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This tiny shrimp fossil has been named after David Attenborough

As birthday presents go, that's a pretty good one

This tiny shrimp fossil has been named after David Attenborough

A tiny shrimp-like fossil has been discovered “frozen in time” by researchers in Herefordshire – and no, it’s not yer dad. The 1 cm long arthropod is actually an ancestor of lobsters, shrimp and spiders, and has also been named after whispery-voiced national treasure David Attenborough to celebrate his 90th birthday.

The fossil, which was found buried in volcanic rock, has been dubbed ‘Cascolus Ravitis – ‘Cascolus’ being a Latin version of the Old English name ‘Attenborough’ and ‘Rativis’ the Roman name for Leicester, where David grew up.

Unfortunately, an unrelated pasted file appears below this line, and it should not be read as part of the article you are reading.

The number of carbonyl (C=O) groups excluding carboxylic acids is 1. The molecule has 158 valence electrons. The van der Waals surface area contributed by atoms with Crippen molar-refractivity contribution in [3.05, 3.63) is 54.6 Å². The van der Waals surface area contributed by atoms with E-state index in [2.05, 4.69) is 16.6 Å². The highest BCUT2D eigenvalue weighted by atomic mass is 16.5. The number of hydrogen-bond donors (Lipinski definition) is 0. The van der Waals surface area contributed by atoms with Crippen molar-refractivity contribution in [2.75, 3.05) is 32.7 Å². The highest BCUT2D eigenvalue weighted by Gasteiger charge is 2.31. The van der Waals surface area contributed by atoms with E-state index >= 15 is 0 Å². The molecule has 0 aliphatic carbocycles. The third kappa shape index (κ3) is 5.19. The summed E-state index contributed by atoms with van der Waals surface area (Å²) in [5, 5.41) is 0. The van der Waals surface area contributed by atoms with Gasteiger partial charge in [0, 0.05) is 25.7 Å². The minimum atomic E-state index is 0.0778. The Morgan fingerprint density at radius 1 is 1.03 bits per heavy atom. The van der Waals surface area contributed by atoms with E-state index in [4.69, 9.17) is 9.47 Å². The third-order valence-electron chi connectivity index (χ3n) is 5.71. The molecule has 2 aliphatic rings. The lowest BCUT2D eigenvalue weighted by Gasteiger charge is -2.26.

Sir David told the BBC that having a fossil named after him is “the biggest compliment that a biologist or paleontologist can pay to another” and that he has taken it as “a very great compliment”.

The volcanic ash the fossil was found in meant that it was perfectly preserved, with one researcher involved in the project describing it as an “undersea Pompeii”. This also allowed researchers to create a detailed 3D digital model of the fossil.

Cascoulus Ravitis isn’t the first thing Dave had named after him, either. Fans of actually-kind-of-annoying-and-not-really-that-funny memes may remember that the polar research ship the public hilariously named ‘Boaty McBoatface’ was eventually named ‘RBS Sir David Attenborough’.

He’s also had flowers, reptiles, fish, locusts, spiders, trees and more shrimps named after him, as well as a whole species of reptiles and a whole genus of plants dubbed attenboroughosauras and sirdavidia respectively in his honour.